There are lots of places for beautiful pictures. You could stop in Aberfeldy. While there you could do the Birk's of Aberfeldy walk. Wonderful pictures of waterfalls. You could drive out toward Glen Lyon to Giorra Dam. You could drive over the mountain to Kinloch Rannoch. The heather will be past it's prime, but this single track road that takes you past Schiehallion beautiful and really interesting geology. You and then head out to the train station on Rannoch Moor for lunch or tea. Wonderful drive in rain or sunshine. When I did it the wind was blowing out of the west and kicking up an incredible surf on Loch Rannoch. BTW this is the eastern part of the Road to the Isles. Or you could head east to Queens View on to Pitlochry and back down the A5 to Aberfeldy. If you have time stop off and check out the Explorers' Garden. You can get some close ups of fall flowers to intersperse with all your landscape shots.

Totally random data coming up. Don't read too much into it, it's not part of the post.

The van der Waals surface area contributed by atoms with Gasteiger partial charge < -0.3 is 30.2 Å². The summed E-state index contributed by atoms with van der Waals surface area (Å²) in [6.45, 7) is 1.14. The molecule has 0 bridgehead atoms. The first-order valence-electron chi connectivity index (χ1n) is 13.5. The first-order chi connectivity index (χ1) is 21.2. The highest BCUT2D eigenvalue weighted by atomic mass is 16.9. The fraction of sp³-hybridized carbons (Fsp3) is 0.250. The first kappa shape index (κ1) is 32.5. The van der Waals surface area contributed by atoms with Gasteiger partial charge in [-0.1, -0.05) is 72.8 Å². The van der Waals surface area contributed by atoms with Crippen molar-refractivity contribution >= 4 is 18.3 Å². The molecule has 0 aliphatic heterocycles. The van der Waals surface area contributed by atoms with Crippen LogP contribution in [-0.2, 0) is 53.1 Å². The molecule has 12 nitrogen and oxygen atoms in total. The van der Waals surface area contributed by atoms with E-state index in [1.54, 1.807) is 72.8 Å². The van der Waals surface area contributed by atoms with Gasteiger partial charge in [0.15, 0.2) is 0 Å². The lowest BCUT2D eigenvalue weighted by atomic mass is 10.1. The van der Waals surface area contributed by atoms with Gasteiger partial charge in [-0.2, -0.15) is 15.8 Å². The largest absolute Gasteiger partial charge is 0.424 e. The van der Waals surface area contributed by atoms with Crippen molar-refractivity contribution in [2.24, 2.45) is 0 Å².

In Edinburgh, if you want to get away from the hustle and bustle of the Royal Mile explore the Leith Water Walk. I've only done the bit in the city when I walked to the Museum of Modern Art. I bet it won't be crowded in October. It wasn't in September. A lot of people climb Arthur's seat, but I think that there is a great view from Calton Hill as well

As for the Castle in Edinburgh. I visit it every time I go to Edinburgh. I start there. It gives me spectacular views of the city. And it reminds me of the vast expanse of the history of Scotland. Whether it's the beauty of St. Margaret's Chapel even when packed with tourists to the Honors of Scotland and the story of their burial near Dunnator to wandering into the ruins of David II's castle to touring the prison which held American POWs to seeing the teeny tiny room where King James VI and I was born to visiting the war memorial and contemplating my grandfather's WWI experience with the Canadian Expeditionary force, I find it amazing. There is great history at Stirling as well, but Edinburgh Castle feels like the heart to me.